By Debbie Gregory.
The competition in Sochi is not over yet. From March 7-16, the Paralympic games will be held in Sochi. In order to compete in the Paralympics, athletes must have one of the following disabilities: Amputee, cerebral palsy, intellectual disability, confinement to a wheelchair, blindness, or Les Autres (“other” disabilities that include: dwarfism, multiple sclerosis, and certain congenital disorders).
Paralympic athletes can compete in Alpine Skiing, Biathlon, Cross-country Skiing, Wheelchair Curling and Sledge (Sled) Hockey. The games are governed by the International Paralympic Committee (IPC), which has an arrangement with the International Olympic Committee (IOC) that guarantees host nations of winter and summer Olympic Games will also host the Paralympic Games for that olympiad.
There are 45 countries sending approximately 700 athletes to participate in the games at Sochi. The United States will be sending 74 athletes to compete in the games. Serving as part of Team USA are eighteen service members and wounded Veterans.
Unfortunately, the Paralympics are being overshadowed by the tensions in the Ukraine and subsequent Russian military involvement. On March 3rd , President Obama stated a presidential delegation will not be sent to Sochi with the Paralympic athletes. But the president is not, for the moment, trying to prevent Team USA from competing.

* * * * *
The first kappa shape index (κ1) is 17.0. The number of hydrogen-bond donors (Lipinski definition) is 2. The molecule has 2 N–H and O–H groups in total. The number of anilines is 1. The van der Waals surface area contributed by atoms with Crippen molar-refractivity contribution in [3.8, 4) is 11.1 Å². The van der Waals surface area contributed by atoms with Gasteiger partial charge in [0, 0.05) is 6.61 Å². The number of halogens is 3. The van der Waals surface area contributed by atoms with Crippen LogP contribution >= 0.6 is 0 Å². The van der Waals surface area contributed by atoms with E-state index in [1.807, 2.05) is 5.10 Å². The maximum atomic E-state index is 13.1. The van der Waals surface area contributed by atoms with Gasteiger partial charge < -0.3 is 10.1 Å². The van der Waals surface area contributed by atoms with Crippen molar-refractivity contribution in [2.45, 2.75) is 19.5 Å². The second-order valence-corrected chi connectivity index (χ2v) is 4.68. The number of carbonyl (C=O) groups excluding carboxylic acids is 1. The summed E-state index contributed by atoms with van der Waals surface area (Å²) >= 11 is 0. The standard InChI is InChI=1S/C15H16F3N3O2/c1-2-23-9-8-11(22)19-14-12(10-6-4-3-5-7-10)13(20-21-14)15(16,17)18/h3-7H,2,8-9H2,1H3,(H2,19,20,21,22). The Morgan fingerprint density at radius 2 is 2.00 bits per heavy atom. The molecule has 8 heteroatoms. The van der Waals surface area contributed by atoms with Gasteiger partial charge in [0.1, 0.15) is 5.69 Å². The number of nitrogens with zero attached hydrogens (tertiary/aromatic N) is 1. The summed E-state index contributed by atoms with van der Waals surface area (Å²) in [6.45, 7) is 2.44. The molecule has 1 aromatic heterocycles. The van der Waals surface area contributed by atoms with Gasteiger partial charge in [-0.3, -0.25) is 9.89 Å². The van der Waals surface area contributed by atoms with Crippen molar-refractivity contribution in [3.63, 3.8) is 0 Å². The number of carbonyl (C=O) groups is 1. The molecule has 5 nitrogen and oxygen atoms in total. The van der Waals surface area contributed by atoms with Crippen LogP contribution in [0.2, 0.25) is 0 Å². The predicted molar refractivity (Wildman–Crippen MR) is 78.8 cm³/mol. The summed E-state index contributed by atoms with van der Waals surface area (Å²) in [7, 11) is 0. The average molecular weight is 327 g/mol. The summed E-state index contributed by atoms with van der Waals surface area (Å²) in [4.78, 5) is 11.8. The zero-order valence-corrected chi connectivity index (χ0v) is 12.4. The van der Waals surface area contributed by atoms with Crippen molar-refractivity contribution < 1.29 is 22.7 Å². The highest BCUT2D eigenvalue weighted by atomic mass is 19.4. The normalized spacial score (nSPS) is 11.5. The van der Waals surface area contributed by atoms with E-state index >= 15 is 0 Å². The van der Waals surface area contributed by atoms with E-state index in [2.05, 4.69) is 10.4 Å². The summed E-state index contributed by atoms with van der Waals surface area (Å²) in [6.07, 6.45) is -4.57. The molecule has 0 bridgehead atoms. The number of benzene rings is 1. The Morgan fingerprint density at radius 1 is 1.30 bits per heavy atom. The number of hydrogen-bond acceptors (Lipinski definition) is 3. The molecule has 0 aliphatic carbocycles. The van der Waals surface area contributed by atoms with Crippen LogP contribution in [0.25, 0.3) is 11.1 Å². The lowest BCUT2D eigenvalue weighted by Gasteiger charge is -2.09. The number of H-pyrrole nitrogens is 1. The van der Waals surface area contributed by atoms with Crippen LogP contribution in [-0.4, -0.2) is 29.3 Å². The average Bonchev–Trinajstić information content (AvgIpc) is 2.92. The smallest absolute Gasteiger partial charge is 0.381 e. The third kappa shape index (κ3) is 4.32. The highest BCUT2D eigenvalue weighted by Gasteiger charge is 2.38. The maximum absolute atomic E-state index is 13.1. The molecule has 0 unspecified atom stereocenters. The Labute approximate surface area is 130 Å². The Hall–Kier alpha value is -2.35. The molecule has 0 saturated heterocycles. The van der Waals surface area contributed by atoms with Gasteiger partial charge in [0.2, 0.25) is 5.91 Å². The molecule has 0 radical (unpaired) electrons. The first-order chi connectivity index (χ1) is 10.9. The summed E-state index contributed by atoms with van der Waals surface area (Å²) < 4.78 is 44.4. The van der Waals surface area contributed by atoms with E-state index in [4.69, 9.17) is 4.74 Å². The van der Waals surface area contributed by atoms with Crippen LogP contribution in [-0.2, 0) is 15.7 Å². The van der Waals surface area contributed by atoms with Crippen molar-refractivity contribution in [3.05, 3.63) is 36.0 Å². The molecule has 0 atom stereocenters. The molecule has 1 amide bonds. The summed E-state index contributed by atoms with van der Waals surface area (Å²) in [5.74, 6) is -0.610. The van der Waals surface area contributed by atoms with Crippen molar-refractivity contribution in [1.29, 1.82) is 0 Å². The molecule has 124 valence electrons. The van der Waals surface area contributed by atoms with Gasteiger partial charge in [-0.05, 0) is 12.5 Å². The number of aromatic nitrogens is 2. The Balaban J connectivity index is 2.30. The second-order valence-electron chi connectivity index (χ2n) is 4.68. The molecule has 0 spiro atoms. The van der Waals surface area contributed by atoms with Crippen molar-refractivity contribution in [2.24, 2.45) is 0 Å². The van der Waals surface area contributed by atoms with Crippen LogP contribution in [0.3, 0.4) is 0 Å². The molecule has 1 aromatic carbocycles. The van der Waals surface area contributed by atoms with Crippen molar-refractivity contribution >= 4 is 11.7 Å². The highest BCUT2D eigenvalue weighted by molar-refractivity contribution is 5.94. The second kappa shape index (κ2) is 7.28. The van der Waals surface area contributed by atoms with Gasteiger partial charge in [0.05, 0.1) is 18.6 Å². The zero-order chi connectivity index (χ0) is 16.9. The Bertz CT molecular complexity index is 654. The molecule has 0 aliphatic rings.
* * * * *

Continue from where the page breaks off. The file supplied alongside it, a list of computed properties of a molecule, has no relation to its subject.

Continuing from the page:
In an official statement, White House National Security Council spokeswoman Caitlin Hayden said, “In addition to other measures we are taking in response to the situation in Ukraine, the United States will no longer send a Presidential Delegation to the upcoming Winter Paralympic Games in Sochi. President Obama continues to strongly support all of the U.S. athletes who will participate in the Paralympics and wishes them great success in the Olympic competition.”
The U.S. is not the only government boycotting the Paralympics in Sochi. The British and Canadian governments are taking similar stances. As long as the athletes are not in danger, the games will go on.
International games, including the Olympics and Paralympics, are supposed to transcend world politics and exist as a means of human connection through athletic competition. So, in the spirit of international competition, let’s hope that the Paralympic Games proceed, and that all athletes participate, if it is safe and permissible to do so. Let these Paralympic athletes serve as ambassadors for their countries, promoting goodwill and tolerance. And let them set the example for their respective governments, showing that while their countries can have economic, military and ideological rivalries, they can set their differences aside for a moment of bonding through sport.